Jim Williams of Mercer House

There are only things that interest me, work, and those trappings of aristocracy that I find worthwhile. The very things they’re forced to sell when the money runs out. And it always runs out. And then all they’re left with is their lovely manners.
From the Script, Midnight in the Garden of Good and Evil

Forsyth Fountain, Savannah
Forsyth Fountain, Savannah

Jim Williams is one of those characters brought to life by prose I wish I had the opportunity to know. Williams, an antique dealer, became known to me through the movie, and later book, Midnight in the Garden of Good and Evil.

In 2004, Hui and I visited Savannah and Mercer House, the former home of Williams. Mercer House is not a house museum exactly, tours of the first floor are offered, but the second floor remains private.

Antique dealers would seem to make good characters for a book. They live off of the stories left for them, not through prose, but through objects-objects that once belonged to someone else. Those with this special sense of what can be learned from an object, regardless of wealth, don’t often appreciate things being shiny and new.

One scene in the book has two visitors to Mercer House discussing whether Williams came from new money or old. Based on significant fabric wear on a chair, the visitor guessed Williams came from old money. Williams, overhearing, made the correction, explaining he was well aware that old money would leave fabric as it was.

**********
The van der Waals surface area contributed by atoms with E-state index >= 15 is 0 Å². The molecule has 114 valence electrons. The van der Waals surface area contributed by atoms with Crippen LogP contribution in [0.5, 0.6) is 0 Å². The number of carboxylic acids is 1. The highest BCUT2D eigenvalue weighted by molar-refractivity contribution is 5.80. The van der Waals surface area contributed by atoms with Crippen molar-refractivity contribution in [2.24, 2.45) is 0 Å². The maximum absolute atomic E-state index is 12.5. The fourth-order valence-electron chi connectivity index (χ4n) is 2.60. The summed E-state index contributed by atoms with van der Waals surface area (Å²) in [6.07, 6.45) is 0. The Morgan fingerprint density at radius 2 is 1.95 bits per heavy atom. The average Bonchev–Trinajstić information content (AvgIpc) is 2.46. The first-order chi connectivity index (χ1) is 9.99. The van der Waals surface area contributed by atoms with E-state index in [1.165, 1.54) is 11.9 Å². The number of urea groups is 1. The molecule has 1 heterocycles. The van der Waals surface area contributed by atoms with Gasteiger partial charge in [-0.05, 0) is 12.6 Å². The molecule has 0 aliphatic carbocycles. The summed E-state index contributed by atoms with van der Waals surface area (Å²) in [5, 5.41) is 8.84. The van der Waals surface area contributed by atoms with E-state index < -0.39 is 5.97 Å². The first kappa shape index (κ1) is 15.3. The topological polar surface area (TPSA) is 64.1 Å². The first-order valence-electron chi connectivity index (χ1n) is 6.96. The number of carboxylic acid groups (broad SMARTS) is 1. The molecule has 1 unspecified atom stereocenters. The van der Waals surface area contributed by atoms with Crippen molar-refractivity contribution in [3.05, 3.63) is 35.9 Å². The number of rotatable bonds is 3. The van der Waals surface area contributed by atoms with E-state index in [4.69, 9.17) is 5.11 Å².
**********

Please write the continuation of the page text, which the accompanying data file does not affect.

As one who has spent the best parts of twenty years looking at antiques, searching for them and trying to uncover a geographic and sometimes even personal life cycle for them, Williams was someone I could immediately relate to.

Mercer House, Savannah
Mercer House, Savannah

The guide on the Mercer House tour told us about some Chinese porcelain that had spent most of its existence underwater. Apparently, Williams tried to use it for dining but found that the salt water seeped through to make anything placed on it taste salty. It’s not just salt, I thought, but salt from a deep shipwreck. In the book, there’s a scene during an anxiety-filled moment when Williams has the idea to do something fun–eat sandwiches from the rescued China.

You don’t have porcelain from a deep sea bed to enjoy being a bit eccentric. I have some hotel where I like to bring out on occasion, and there’s nothing quite like Champagne sipped from old wine glasses.

Beginning in the 1950s, Williams played an active role in the preservation of Savannah’s historic district. He was able to purchase Mercer House in 1969. Williams restored the home and operated his antique restoration business out of the carriage house in the rear of the mansion.

In some cases, we only know the people of the past because their homes survived. Sometimes we learn about the people of the past because of the objects they made. Occasionally we can learn about the people of the past through the objects they collected. Jim Williams is one of those people we know about today in part because of what he did to bring history to life through objects, that a murder case made for the movies.

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